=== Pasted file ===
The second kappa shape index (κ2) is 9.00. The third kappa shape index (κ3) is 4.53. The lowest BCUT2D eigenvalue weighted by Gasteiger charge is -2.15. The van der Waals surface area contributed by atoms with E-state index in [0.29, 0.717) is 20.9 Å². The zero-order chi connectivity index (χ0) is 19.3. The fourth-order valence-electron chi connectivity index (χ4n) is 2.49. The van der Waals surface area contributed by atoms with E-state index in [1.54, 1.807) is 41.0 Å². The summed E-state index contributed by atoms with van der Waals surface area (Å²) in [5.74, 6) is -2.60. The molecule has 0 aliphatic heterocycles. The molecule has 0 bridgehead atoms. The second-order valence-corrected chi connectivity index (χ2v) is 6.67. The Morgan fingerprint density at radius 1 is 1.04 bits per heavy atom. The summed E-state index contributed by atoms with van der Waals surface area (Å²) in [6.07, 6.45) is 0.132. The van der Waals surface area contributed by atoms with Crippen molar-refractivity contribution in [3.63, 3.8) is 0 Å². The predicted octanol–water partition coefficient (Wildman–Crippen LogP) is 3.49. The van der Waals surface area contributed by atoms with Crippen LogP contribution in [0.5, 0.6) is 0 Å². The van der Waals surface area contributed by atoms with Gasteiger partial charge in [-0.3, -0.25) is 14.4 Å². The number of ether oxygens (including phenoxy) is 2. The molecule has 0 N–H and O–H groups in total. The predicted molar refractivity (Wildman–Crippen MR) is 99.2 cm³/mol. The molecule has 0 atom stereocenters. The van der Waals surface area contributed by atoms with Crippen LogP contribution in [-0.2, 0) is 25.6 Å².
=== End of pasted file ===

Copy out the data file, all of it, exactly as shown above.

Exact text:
The second kappa shape index (κ2) is 9.00. The third kappa shape index (κ3) is 4.53. The lowest BCUT2D eigenvalue weighted by Gasteiger charge is -2.15. The van der Waals surface area contributed by atoms with E-state index in [0.29, 0.717) is 20.9 Å². The zero-order chi connectivity index (χ0) is 19.3. The fourth-order valence-electron chi connectivity index (χ4n) is 2.49. The van der Waals surface area contributed by atoms with E-state index in [1.54, 1.807) is 41.0 Å². The summed E-state index contributed by atoms with van der Waals surface area (Å²) in [5.74, 6) is -2.60. The molecule has 0 aliphatic heterocycles. The molecule has 0 bridgehead atoms. The second-order valence-corrected chi connectivity index (χ2v) is 6.67. The Morgan fingerprint density at radius 1 is 1.04 bits per heavy atom. The summed E-state index contributed by atoms with van der Waals surface area (Å²) in [6.07, 6.45) is 0.132. The van der Waals surface area contributed by atoms with Crippen molar-refractivity contribution in [3.63, 3.8) is 0 Å². The predicted octanol–water partition coefficient (Wildman–Crippen LogP) is 3.49. The van der Waals surface area contributed by atoms with Crippen LogP contribution in [0.5, 0.6) is 0 Å². The van der Waals surface area contributed by atoms with Gasteiger partial charge in [-0.3, -0.25) is 14.4 Å². The number of ether oxygens (including phenoxy) is 2. The molecule has 0 N–H and O–H groups in total. The predicted molar refractivity (Wildman–Crippen MR) is 99.2 cm³/mol. The molecule has 0 atom stereocenters. The van der Waals surface area contributed by atoms with Crippen LogP contribution in [-0.2, 0) is 25.6 Å².